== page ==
The World Comes to Paris
In the wake of the November 11, 1918 armistice which ended hostilities on the Western Front, Allied leaders gathered in Paris to begin negotiations over the peace treaties that would formally conclude the war. Convening in the Salle de l'Horloge at the French Foreign Ministry on January 18, 1919, the talks initially included leaders and representatives from over thirty nations. To this crowd was added a host of journalists and lobbyists from a variety of causes. While this unwieldy mass took part in the early meetings, it was President Woodrow Wilson of the United States, Prime Minister David Lloyd George of Britain, Prime Minister Georges Clemenceau of France, and Prime Minister Vittorio Orlando of Italy who came to dominate the talks. As defeated nations, Germany, Austria, and Hungary were prohibited from attending, as was Bolshevik Russia which was in the midst of a civil war.
Arriving in Paris, Wilson became the first president to travel to Europe while in office. The basis for Wilson's position at the conference was his Fourteen Points which had been instrumental in securing the armistice. Key among these was freedom of the seas, equality of trade, arms limitation, self-determination of peoples, and the formation of the League of Nations to mediate future disputes. Believing that he had an obligation to be a prominent figure at the conference, Wilson endeavored to create a more open and liberal world where democracy and liberty would be respected.
French Concerns for the Conference
While Wilson sought a softer peace for Germany, Clemenceau and the French wished to permanently weaken their neighbor economically and militarily. In addition to the return of Alsace-Lorraine, which had been taken by Germany following the Franco-Prussian War (1870-1871), Clemenceau argued in favor of heavy war reparations and the separation of the Rhineland to create buffer state between France and Germany. Furthermore, Clemenceau sought British and American assurances of aid should Germany ever attack France.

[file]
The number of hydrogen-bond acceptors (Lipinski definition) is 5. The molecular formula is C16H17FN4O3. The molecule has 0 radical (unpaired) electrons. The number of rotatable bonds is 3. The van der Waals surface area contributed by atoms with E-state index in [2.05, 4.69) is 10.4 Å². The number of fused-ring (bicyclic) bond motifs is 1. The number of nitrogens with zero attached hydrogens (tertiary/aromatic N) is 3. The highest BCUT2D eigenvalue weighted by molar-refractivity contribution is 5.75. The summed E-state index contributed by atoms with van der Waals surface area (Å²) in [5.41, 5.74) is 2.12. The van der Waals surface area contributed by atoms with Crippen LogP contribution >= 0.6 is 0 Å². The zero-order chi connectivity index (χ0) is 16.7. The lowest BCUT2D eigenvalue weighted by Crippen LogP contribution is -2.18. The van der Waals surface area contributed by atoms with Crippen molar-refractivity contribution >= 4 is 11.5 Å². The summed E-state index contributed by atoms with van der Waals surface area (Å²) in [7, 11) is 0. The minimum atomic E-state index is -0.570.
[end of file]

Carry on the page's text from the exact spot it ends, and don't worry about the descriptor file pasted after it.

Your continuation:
The British Approach
While Lloyd George supported the need for war reparations, his goals for the conference were more specific than his American and French allies. Concerned first and foremost for the preservation of the British Empire, Lloyd George sought to settle territorial issues, ensure the security of France, and remove the threat of the German High Seas Fleet. While he favored the formation of the League of Nations, he discouraged Wilson's call for self-determination as it could adversely affect Britain's colonies.
The weakest of the four major victorious powers, Italy sought to ensure that it received the territory that it had been promised by the Treaty of London in 1915. This largely consisted of the Trentino, Tyrol (including Istria and Trieste), and the Dalmatian coast excluding Fiume. Heavy Italian losses and a severe budget deficit as a result of the war led to a belief that these concessions had been earned. During the talks in Paris, Orlando was constantly hampered by his inability to speak English.
For the early part of the conference, many of the key decisions were made by the "Council of Ten" which was comprised of the leaders and foreign ministers of the United States, Britain, France, Italy, and Japan. In March, it was decided that this body was too unwieldy to be effective. As a result, many of the foreign ministers and nations left conference, with talks continuing between Wilson, Lloyd George, Clemenceau, and Orlando. Key among the departures was Japan, whose emissaries were angered by a lack of respect and the conference's unwillingness to adopt a racial equality clause for the Covenant of the League of Nations. The group shrank further when the Italy was offered Trentino to the Brenner, the Dalmatian port of Zara, the island of Lagosta, and a few small German colonies in lieu of what was originally promised. Irate over this and the group's unwillingness to give Italy Fiume, Orlando departed Paris and returned home.
As the talks progressed, Wilson was increasingly unable to garner acceptance of his Fourteen Points. In an effort to appease the American leader, Lloyd George and Clemenceau consented to the formation of the League of Nations. With several of the participants' goals conflicting, the talks moved slowly and ultimately produced a treaty which failed to please any of the nations involved. On April 29, a German delegation, led by Foreign Minister Ulrich Graf von Brockdorff-Rantzau, was summoned to Versailles to receive the treaty. Upon learning of the content, the Germans protested that they had not been allowed to participate in the talks. Deeming the treaty's terms a "violation of honor," they withdrew from the proceedings.